What's appropriate at 13?

dreamhouse1June 24, 2008

My 13 year old daughter is 'going-out' with a boy from school. Apparently 'going-out' is the new term for 'I have a boyfriend' because they don't actually go any where - they are 13. However, they spend a lot of time talking on the phone and texting each other. He did come to her dance recital and she wants to go see his baseball games, though I haven't taken her yet. The only time that they are together is when I allow her to have friends over, usually a mixture of boys & girls, for the day - swimming & movies. Sometimes she is invited to one of the others' house for the same, sometimes he is there, sometimes he isn't.

Don't get me wrong, he is a wonderful kid, as is she. This isn't about me wanting to keep THEM apart, it's about what exactly is APPROPRIATE at this age? My husband and I grew up in different scenerios, so we are not exactly sure what is okay and was is a bit much - of course we feel it's ALL a bit much! We want her in her room playing Barbies! But in reality, she isn't and we can't make her. She is a very social person, we just moved to a new area last year and she is developing friendships with a group of kids that we really like and feel are appropriate company for her, and the 'boyfriend' is among them.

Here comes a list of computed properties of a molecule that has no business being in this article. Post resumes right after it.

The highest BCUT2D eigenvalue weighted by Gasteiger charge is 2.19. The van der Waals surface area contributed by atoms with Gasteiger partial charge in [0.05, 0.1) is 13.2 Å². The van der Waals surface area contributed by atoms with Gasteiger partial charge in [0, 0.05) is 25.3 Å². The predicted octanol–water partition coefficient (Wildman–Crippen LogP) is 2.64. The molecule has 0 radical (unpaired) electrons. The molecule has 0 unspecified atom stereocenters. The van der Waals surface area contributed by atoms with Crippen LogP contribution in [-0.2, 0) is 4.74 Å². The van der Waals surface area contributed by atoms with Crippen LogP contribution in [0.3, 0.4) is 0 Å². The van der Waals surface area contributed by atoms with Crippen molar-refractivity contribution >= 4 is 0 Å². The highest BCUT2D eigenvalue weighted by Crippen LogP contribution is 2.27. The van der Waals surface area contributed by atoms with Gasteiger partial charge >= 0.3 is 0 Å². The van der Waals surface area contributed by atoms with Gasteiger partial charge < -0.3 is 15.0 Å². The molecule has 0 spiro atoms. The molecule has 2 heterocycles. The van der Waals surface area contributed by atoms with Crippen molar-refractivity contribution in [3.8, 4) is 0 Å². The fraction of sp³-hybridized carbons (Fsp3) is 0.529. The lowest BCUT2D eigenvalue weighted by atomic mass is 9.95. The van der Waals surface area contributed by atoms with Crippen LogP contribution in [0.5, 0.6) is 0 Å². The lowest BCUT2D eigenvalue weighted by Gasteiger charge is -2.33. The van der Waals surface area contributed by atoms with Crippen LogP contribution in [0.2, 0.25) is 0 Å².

Any opinions on what has worked or NOT worked for you?

Thanks in advance for any in-put and advice.

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First, I think how things are sound OK for now.

Second, Oh, sheesh, I wish I knew what was right!

Third, I'll tell you a long story.;o)
My oldest is my son, he'll be 15 next month. He had a girlfriend just like that in 8th grade, when he was 13. They were "going out," saw each other at school and talked on the phone, notes, emailed. No texting, b/c DS doesn't have a cell phone. I was OK with all that. They also went to a middle school dance "together," they just met there when we parents dropped them off/picked them up. (Actually, I volunteered to serve snacks at that dance, so they weren't even there unchaperoned by a parent. I'm one of those parents.)

Then Christmas came and he wanted to give her a gift. Something in my gut was uncomfortable, but at first I decided it was just me being freaked out by my child growing up. He had his own money, so I just took him to the department store and waited at the front, he knew what he had in mind. He came back with a very pretty bracelet, about $30. Again, that little voice was whispering in my ear "this is skipping a step."

Later I talked to DH about what was going on and my doubts. DH cracked me up! His biggest concern: this girl is going to take him on a ride for gifts! First Christmas, then Valentines Day, a birthday. How male is that? I laughed hard at him. Then I said no, seriously, I'm just not sure jewelry is appropriate from one 13 y/o to another. Now, I know it wasn't an expensive item, (though that's relative, if $30 is all a kid has it's a lot). But I asked DH to imagine what he would think when our DD is 13 and a boy gives her jewelry. We both said we'd tell her to give it back. I said think about what this girl's parents are going to think when they see a gift a jewelry, are they going to ask their DD "Exactly what is happening here?" It just sounds more serious than 13 y/o's should be, ya know? I kept thinking this boy/girl dating stuff is supposed to happen in steps and I felt like it was skipping a step.